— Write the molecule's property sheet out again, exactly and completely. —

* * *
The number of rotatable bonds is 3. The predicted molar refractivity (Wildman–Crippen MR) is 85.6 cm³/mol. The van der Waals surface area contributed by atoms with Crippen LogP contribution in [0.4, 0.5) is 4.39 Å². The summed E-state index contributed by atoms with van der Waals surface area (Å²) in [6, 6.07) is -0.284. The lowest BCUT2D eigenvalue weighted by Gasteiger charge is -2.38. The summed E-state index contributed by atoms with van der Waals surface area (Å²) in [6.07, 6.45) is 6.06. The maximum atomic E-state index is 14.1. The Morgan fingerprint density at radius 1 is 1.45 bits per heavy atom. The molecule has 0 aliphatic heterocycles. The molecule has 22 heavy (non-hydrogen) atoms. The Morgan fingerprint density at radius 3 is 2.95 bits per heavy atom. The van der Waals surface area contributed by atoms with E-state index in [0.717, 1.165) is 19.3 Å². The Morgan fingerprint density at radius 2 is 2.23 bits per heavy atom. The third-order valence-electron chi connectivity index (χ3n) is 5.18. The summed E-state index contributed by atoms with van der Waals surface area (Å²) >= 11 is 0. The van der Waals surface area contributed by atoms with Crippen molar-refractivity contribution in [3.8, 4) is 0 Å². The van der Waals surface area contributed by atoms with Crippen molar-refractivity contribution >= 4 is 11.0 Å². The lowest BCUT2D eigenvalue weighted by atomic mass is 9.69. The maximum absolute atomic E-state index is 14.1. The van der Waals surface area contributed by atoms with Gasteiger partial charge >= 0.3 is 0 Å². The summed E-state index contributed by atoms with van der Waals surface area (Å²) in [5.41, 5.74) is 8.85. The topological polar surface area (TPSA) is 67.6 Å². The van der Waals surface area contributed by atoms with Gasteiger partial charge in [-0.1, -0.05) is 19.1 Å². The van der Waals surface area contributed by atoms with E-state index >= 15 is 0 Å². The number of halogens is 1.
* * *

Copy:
The number of rotatable bonds is 3. The predicted molar refractivity (Wildman–Crippen MR) is 85.6 cm³/mol. The van der Waals surface area contributed by atoms with Crippen LogP contribution in [0.4, 0.5) is 4.39 Å². The summed E-state index contributed by atoms with van der Waals surface area (Å²) in [6, 6.07) is -0.284. The lowest BCUT2D eigenvalue weighted by Gasteiger charge is -2.38. The summed E-state index contributed by atoms with van der Waals surface area (Å²) in [6.07, 6.45) is 6.06. The maximum atomic E-state index is 14.1. The Morgan fingerprint density at radius 1 is 1.45 bits per heavy atom. The molecule has 0 aliphatic heterocycles. The molecule has 22 heavy (non-hydrogen) atoms. The Morgan fingerprint density at radius 3 is 2.95 bits per heavy atom. The van der Waals surface area contributed by atoms with E-state index in [0.717, 1.165) is 19.3 Å². The Morgan fingerprint density at radius 2 is 2.23 bits per heavy atom. The third-order valence-electron chi connectivity index (χ3n) is 5.18. The summed E-state index contributed by atoms with van der Waals surface area (Å²) >= 11 is 0. The van der Waals surface area contributed by atoms with Crippen molar-refractivity contribution in [3.8, 4) is 0 Å². The van der Waals surface area contributed by atoms with Crippen molar-refractivity contribution >= 4 is 11.0 Å². The lowest BCUT2D eigenvalue weighted by atomic mass is 9.69. The maximum absolute atomic E-state index is 14.1. The van der Waals surface area contributed by atoms with Gasteiger partial charge >= 0.3 is 0 Å². The summed E-state index contributed by atoms with van der Waals surface area (Å²) in [5.41, 5.74) is 8.85. The topological polar surface area (TPSA) is 67.6 Å². The van der Waals surface area contributed by atoms with Gasteiger partial charge in [-0.1, -0.05) is 19.1 Å². The van der Waals surface area contributed by atoms with E-state index >= 15 is 0 Å². The number of halogens is 1.